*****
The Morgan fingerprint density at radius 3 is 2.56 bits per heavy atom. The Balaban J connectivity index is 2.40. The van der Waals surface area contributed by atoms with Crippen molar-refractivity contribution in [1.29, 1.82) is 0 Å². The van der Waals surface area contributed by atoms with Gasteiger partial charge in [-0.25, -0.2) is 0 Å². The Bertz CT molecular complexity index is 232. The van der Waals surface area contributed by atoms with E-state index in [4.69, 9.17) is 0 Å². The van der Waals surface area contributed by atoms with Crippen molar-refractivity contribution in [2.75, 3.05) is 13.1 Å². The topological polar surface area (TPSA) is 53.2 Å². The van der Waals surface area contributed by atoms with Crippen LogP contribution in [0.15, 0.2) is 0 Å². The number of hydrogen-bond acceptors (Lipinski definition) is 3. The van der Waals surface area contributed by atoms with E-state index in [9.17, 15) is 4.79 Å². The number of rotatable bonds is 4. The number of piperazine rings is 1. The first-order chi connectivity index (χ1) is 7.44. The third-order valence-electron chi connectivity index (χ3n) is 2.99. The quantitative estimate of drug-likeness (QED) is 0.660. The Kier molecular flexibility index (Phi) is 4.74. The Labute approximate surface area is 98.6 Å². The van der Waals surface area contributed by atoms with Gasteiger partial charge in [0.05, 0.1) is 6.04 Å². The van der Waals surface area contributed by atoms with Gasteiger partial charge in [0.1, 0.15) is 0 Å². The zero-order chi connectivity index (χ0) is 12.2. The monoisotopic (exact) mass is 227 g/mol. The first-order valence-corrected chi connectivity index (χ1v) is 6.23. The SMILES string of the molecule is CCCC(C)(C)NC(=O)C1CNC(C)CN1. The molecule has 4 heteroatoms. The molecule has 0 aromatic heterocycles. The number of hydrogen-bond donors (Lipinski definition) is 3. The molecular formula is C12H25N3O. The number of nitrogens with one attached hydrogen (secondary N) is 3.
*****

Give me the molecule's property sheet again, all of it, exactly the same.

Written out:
The Morgan fingerprint density at radius 3 is 2.56 bits per heavy atom. The Balaban J connectivity index is 2.40. The van der Waals surface area contributed by atoms with Crippen molar-refractivity contribution in [1.29, 1.82) is 0 Å². The van der Waals surface area contributed by atoms with Gasteiger partial charge in [-0.25, -0.2) is 0 Å². The Bertz CT molecular complexity index is 232. The van der Waals surface area contributed by atoms with E-state index in [4.69, 9.17) is 0 Å². The van der Waals surface area contributed by atoms with Crippen molar-refractivity contribution in [2.75, 3.05) is 13.1 Å². The topological polar surface area (TPSA) is 53.2 Å². The van der Waals surface area contributed by atoms with Crippen LogP contribution in [0.15, 0.2) is 0 Å². The number of hydrogen-bond acceptors (Lipinski definition) is 3. The van der Waals surface area contributed by atoms with E-state index in [9.17, 15) is 4.79 Å². The number of rotatable bonds is 4. The number of piperazine rings is 1. The first-order chi connectivity index (χ1) is 7.44. The third-order valence-electron chi connectivity index (χ3n) is 2.99. The quantitative estimate of drug-likeness (QED) is 0.660. The Kier molecular flexibility index (Phi) is 4.74. The Labute approximate surface area is 98.6 Å². The van der Waals surface area contributed by atoms with Gasteiger partial charge in [0.05, 0.1) is 6.04 Å². The van der Waals surface area contributed by atoms with Gasteiger partial charge in [0.1, 0.15) is 0 Å². The zero-order chi connectivity index (χ0) is 12.2. The monoisotopic (exact) mass is 227 g/mol. The first-order valence-corrected chi connectivity index (χ1v) is 6.23. The SMILES string of the molecule is CCCC(C)(C)NC(=O)C1CNC(C)CN1. The molecule has 4 heteroatoms. The molecule has 0 aromatic heterocycles. The number of hydrogen-bond donors (Lipinski definition) is 3. The molecular formula is C12H25N3O. The number of nitrogens with one attached hydrogen (secondary N) is 3.